What's your hourly rate for frugal activities? Compare the money saved as payment for time invested, and you'll get an entirely new perspective on frugality.
The following post comes from Veronica Bowman at partner site The Dollar Stretcher.
Do you sometimes wonder if it is actually worth the time that clipping and using coupons and comparison shopping takes? If the hours of your day are filled with work and family obligations, you probably think you don’t have time for coupon clipping and bargain hunting. But if you divide the task into small increments of time, you may discover clever ways to incorporate coupon clipping and comparison shopping into your routine.
Have you ever considered how much clipping coupons, comparison shopping, and perfecting your frugal shopping skills pays? Just for a few moments consider the following ideas and you might be surprised to discover how much the hourly pay rate can be for practicing frugality…
- Start by keeping a coupon box handy to toss in coupons, sale circulars, or coupon booklets you find throughout the day or week.
- Take time to devise a coupon filing system that works for you. You only have to do this once and it will save you a considerable amount of time and frustration in the future.
- Devote 30 minutes once or twice a week to sorting, clipping, and filing the coupons.
- Spend 30 minutes once or twice a week searching for coupons online.
- Before you go grocery shopping, set aside 30 minutes to look through weekly sale circulars, make a shopping list, and pull out the coupons that apply to your list.
During an average week, you will have devoted about two hours to clipping and filing coupons, browsing sale circulars, and creating a shopping list. By using coupons, buying sale items, using store loyalty cards, and possibly taking advantage of rebates, you could save $25, $30, or possibly more on your weekly shopping trip. That translates into an average pay of around $12 to $15 per hour for the time you spent preparing for a frugal shopping adventure. While you won’t actually receive cash in hand in that amount, that is money that can remain in the budget and will be available for future use or savings.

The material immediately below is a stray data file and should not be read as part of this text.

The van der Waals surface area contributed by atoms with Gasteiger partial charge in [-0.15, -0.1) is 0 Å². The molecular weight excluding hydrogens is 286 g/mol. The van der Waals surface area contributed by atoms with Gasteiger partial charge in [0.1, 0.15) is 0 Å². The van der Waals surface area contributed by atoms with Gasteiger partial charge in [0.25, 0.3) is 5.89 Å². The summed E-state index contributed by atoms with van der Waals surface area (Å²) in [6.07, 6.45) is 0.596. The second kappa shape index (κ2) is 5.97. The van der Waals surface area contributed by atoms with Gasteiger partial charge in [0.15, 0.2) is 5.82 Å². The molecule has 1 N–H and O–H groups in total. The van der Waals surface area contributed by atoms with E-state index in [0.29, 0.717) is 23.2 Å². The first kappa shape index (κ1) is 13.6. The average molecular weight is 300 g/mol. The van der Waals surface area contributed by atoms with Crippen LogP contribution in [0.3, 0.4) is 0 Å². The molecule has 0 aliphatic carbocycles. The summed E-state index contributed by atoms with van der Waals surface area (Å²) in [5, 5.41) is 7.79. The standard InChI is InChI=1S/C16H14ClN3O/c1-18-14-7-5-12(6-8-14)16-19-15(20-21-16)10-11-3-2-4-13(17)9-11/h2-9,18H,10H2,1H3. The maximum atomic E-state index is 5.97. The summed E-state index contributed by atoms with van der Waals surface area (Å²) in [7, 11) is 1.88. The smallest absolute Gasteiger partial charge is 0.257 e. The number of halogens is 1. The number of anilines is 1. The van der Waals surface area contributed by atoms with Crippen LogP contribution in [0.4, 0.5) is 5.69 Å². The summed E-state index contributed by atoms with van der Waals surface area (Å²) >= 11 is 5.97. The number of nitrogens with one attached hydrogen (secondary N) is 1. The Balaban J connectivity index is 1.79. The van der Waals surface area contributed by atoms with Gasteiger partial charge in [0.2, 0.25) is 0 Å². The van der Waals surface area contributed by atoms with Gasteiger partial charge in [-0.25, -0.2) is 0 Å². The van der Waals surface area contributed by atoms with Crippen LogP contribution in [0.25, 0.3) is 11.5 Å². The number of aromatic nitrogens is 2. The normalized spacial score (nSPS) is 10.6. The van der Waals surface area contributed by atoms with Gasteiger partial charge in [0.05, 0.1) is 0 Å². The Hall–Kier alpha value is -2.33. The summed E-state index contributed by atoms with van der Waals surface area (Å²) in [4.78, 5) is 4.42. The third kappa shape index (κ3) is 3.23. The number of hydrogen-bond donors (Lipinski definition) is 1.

I usually shop at local stores where I’m familiar with their sale cycle and can plan my shopping accordingly. However, once in a while, it pays to take advantage of great deals at a different store.
Recently, I knew I would be driving through a town with a different grocery store from those I usually shop at. I had acquired a loyalty card while passing by on a previous trip because I knew that at times this store offered great “buy 1 get 1 free,” “buy 1 get 2 free,” or even some “buy 2 get 3 free” deals. I spent about 30 minutes checking their circular online, going through my coupon file, and making a shopping list.
As it turned out, this store had items that I had free product coupons for but couldn’t find the product locally. Using coupons and taking advantage of their fantastic “freebies,” I bought more than $100 worth of groceries, pet food, and household supplies for $54. The return on the 30-minute pre-shopping time I invested was great.
Some of my best saving opportunities come from patiently waiting until stores with loyalty cards offer sales on items I have coupons for. For example, I will clip a coupon for $1 off $2.99 breakfast bars, wait for the week they are on sale as BOGO offers, and end up paying $1 per box. Using the strategy of combining store sales and coupons, I can easily increase my savings per shopping trip.
Not only are coupons helpful to the budget, so is comparison shopping. The time invested in reading customer reviews and comparing prices online for big ticket items can save you a lot of time and money by helping you make good choices.
Follow The Dollar Stretcher on Twitter.